According to the British association, fossil-based nitrogen fertilizers are an obstacle to achieving Net Zero. In contrast, “there is a need to support nature-friendly approaches”
by Matteo Cavallito
The continued use of fossil-derived chemical fertilizers puts the UK’s net zero emissions targets at risk. This is argued by the Soil Association, a charity organization based in Bristol. The message comes along with a petition asking the London government to develop a plan to phase out these products in agriculture.
The Soil Association, in particular, calls on the government to set a target for reducing the use of synthetic fertilizers by helping farmers set aside their use and supporting nature-friendly approaches starting with organic farming.
Agriculture is still addicted to fossil fuel
The initiative helps to lift the debate on the link between agriculture and fossil fuels. These sources, in fact, are used in the extraction and production of essential elements and substances such as hydrogen and ammonia that form the basis of nitrogen fertilizers themselves. Which, the Soil Association notes, remain extremely problematic, however.
Nitrogen is “a key contributor to climate change when released as nitrous oxide, which is 300 times more potent at warming the atmosphere than CO2,” the organization notes. In addition, farmers’ reliance on fossil fuels “also makes them vulnerable to major price spikes and events like Russia’s invasion of Ukraine.”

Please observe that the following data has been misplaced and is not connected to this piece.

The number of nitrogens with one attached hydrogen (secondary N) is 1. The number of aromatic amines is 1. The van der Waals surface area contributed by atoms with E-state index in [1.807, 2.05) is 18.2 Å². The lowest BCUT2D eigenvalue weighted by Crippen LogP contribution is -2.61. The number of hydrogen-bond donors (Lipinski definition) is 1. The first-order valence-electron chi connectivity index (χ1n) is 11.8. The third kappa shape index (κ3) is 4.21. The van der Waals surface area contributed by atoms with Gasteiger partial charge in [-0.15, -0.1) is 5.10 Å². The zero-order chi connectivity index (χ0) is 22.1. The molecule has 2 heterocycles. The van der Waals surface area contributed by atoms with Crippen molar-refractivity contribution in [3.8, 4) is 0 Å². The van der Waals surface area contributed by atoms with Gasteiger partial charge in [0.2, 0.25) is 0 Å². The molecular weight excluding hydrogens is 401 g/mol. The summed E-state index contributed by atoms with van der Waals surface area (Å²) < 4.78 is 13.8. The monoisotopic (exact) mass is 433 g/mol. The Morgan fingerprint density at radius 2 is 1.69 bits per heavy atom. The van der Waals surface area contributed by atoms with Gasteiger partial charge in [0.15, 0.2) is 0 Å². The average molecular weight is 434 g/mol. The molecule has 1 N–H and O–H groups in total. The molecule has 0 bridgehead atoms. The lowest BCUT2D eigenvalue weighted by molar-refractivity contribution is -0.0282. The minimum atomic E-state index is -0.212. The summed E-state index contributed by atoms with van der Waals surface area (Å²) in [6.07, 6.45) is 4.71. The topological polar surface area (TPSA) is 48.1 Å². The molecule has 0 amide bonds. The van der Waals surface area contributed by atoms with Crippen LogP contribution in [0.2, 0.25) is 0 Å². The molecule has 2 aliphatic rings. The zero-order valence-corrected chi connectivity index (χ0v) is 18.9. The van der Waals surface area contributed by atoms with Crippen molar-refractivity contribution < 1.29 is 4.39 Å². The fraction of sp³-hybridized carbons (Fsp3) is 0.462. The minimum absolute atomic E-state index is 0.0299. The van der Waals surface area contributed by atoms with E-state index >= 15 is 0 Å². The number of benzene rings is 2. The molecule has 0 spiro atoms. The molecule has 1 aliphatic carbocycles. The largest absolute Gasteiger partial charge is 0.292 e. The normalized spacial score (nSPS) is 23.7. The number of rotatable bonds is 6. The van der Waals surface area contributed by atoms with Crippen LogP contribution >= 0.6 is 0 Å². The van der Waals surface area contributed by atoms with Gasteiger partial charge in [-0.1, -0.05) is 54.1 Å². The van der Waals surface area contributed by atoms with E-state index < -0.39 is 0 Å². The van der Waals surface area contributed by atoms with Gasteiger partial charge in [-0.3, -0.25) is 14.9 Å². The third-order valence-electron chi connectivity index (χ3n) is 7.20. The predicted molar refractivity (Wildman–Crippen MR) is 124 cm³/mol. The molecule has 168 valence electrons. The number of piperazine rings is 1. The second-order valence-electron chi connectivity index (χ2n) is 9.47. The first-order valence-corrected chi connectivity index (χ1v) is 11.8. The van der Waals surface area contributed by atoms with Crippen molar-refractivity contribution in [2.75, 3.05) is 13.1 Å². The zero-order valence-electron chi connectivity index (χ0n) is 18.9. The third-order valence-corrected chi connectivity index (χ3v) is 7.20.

Fertilizers in the crosshairs
Fertilizer use in global soils remains a central issue. Last year, FAO’s Global Assessment of Soil Pollution report highlighted how the impact of the most harmful human activities has grown in the 21st century. In 2018, in particular, the Planet’s soils absorbed 109 million tons of synthetic nitrogen fertilizers. A phenomenon that parallels the growing use of pesticides (more 75 percent on a global scale between 2000 and 2017).
The problems, however, are not confined to soils. A recent study by a group of scientists at Nagoya University in Japan, for example, showed how nitrogen from the soil is a major contributor to the contamination of waterways. And not without consequences. “Nitrate is an essential nutrient for plants and phytoplankton,” the authors explained. “But excessive nitrate levels in streams can damage water quality, cause eutrophication (the over-enrichment of water by nutrients), and pose health risks to animals and humans.”
New solutions are needed
Today, said Soil Association agricultural policy manager Gareth Morgan, “Agriculture and the food system are responsible for a third of all greenhouse gas emissions and failing to address this will mean that the government has simply no prospect of meeting its net zero target.” In this scenario, however, farmers can respond by promoting fertility through respectful agricultural practices involving the use of natural fertilizers and the adoption of other sustainable techniques, starting with crop rotations.
Finally, the Soil Association mentions a study by the French think tank IDDRI, which found that if Europe adopted to an all-organic or agroecological farming system coupled with key changes in people’s diets, a 40 percent reduction in greenhouse gas emissions would be experienced. Half of this decline would come from abandoning fossil-based nitrogen fertilizers.